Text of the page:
"I get complaints all the time," said Saunders McNeill, who investigates reports of violations. Enforcement is the responsibility of the Alaska State Council on the Arts, and McNeill is the Native arts program director. Cases include consumers' complaints of misrepresented art they bought, artists' reports of counterfeiting and misuse of the Silver Hand seal.

McNeill is investigating a case in Juneau that involves someone accused of fraudulently producing Native-style art and putting the Silver Hand tag on it.

"He's getting Silver Hand (tags) that he shouldn't be having," she said. She wouldn't identify the individual, but added there's been a second complaint in Juneau involving the same person.

McNeill just closed a case in Skagway and is looking at two more in Ketchikan and one in Sitka. But investigating such cases is just a small part of her job, and she believes a full-time Silver Hand watchdog is needed.

The Alaska State Council on the Arts is revamping the whole Silver Hand program and has quit supplying merchants with the Silver Hand tags, she said.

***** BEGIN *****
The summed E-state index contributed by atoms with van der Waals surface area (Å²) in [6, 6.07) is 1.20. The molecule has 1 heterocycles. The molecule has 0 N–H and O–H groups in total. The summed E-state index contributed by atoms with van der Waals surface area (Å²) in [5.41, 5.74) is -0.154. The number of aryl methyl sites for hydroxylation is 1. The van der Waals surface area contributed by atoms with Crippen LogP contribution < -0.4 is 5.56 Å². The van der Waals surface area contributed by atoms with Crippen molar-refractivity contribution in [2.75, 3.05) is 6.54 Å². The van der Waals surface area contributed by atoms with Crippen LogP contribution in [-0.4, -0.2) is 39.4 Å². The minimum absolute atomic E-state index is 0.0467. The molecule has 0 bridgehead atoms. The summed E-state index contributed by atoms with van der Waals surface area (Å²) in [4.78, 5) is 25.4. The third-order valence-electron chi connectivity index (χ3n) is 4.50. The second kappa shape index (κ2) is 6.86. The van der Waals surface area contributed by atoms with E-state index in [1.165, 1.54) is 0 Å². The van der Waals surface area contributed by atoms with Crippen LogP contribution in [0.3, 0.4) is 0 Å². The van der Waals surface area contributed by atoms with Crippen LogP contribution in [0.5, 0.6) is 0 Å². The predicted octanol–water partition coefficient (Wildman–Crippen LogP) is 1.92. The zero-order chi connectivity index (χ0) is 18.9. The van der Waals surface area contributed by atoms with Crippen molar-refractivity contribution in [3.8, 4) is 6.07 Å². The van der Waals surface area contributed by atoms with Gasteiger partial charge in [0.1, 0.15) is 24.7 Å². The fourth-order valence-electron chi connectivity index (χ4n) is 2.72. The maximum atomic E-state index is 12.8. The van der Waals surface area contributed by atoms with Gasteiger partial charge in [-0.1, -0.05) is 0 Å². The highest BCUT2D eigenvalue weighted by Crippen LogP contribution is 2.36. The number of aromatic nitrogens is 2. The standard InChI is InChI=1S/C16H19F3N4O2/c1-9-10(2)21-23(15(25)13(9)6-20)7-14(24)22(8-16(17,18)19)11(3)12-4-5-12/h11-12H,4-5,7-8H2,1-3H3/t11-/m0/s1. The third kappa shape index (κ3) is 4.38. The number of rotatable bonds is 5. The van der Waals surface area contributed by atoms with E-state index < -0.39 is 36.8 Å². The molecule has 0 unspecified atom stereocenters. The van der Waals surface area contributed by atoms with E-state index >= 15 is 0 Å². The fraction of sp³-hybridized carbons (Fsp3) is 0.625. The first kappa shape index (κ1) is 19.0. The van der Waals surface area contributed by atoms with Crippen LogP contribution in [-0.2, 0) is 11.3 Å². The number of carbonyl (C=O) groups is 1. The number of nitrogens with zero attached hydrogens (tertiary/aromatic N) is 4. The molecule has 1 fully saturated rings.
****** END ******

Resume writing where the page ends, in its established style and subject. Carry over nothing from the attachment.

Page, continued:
"Because there have been so many cases of fraudulent use, we've suspended the agent program," she said. "We no longer give tags to representatives or agents, only directly to the artists."

The state arts council would like to see stiffer penalties for violations, she said. Her office is studying models of different laws to present to the state Legislature. She said she'd like to see non-Native artwork labeled as such, something first proposed 40 years ago.

"They tried to do that in the original 1961 statutes, but there was a huge outcry. That was seen as negative marketing and the statutes were basically watered down," she said. "We're looking at rewriting the statutes."


Alaska Native artist Mick Beasley strongly agrees that would help.

"It shouldn't be Natives having to identify their stuff. The responsibility should lie on the non-Native producer. Anything that is non-Native-produced ought to make the declaration," he said. "And if they don't there should be hefty fines."